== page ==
Some of these trends also shed light on a bigger challenge facing the Tories. Almost a decade after Brexit, they are still trying to articulate what a post-Brexit U.K. and Conservative Party should look like. Brexit helped deliver many working-class voters to the Conservative coalition, while costing the party some college-educated support. Yet, the Conservatives have not quite known what to do with this new coalition. They have largely failed to deliver on their promises to populist voters. In multiple recent elections, Conservatives have run for office pledging to cut migration—only for migration to grow dramatically in recent years. The number of migrants in small boats trying to cross the English Channel has also swelled since 2018.

“Green” policy has often been a major point of friction between working-class voters and economic elites. In the U.S., for instance, populists often tilt against climate policies that risk driving up energy costs. But under Prime Minister Theresa May, Conservatives committed the United Kingdom to a goal of “net zero” carbon emissions by 2050. In 2020, Johnson announced a 2030 ban on the sale of new non-hybrid gasoline or diesel cars. The various Conservative governments have also shifted leftward on several cultural issues, as journalist Ed West observed earlier this year.

All this has made the Tories uniquely vulnerable to a challenge from the populist Right, and a newish political party, Reform UK, now threatens to turn a Conservative defeat into a wipeout. Led by Brexit impresario Nigel Farage, Reform pledges to slash taxes and migration, eliminate “net zero” policies, and boost economic growth. It also promises constitutional reforms that would make British politics more European by replacing first-past-the-post voting with proportional representation in parliamentary elections. Traditionally, first-past-the-post elections have helped British politics consolidate around a few major parties. Proportional representation would likely foster a proliferation of the smaller, targeted political parties seen in many European parliaments.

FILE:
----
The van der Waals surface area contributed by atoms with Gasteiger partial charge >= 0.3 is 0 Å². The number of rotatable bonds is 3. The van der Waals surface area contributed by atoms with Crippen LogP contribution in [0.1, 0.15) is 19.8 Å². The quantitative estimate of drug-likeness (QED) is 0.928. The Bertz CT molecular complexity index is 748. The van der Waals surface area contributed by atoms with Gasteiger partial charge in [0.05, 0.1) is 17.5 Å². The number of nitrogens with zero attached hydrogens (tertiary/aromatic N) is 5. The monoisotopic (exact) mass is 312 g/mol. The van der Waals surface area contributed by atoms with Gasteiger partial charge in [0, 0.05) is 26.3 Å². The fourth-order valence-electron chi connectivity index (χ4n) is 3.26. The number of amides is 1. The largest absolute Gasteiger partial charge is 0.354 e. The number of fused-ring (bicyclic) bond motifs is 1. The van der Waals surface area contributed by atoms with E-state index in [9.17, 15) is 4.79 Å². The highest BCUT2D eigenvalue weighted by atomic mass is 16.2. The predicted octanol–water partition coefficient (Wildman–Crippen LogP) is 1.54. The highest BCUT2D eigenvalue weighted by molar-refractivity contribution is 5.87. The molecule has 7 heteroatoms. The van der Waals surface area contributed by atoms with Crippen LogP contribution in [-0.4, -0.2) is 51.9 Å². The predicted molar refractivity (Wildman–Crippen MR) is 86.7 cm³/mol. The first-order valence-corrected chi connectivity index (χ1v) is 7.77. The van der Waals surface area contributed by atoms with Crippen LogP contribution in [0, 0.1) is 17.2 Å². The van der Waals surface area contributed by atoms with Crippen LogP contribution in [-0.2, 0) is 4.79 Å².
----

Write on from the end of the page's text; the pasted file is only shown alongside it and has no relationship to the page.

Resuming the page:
Labour’s leader, Keir Starmer, is likely to be the principal beneficiary of the Conservatives’ identity crisis. First elected to Parliament in 2015, he became the head of Labour in 2020 and set about undermining the old Left elements associated with former party chief Jeremy Corbyn. Starmer is seen as broadly sympathetic to the center-left politics of Tony Blair. He has pledged to support the further devolution of power from Westminster, as well as efforts to hire more teachers and cut wait times at the National Health Service. But his seeming moderation on policy may yet be wedded to a deeper procedural radicalism. During his premiership, Blair fundamentally changed the British constitutional arrangement, including by transforming the House of Lords and creating a Supreme Court. Shortly after he became Labour’s leader, Starmer deputized Gordon Brown (Blair’s chancellor of the Exchequer and later his successor as prime minister) to draw up a 150-page document to reorganize British government at every level. If it wins a large majority in July, a Labour government may feel that it has running room for these kinds of reforms.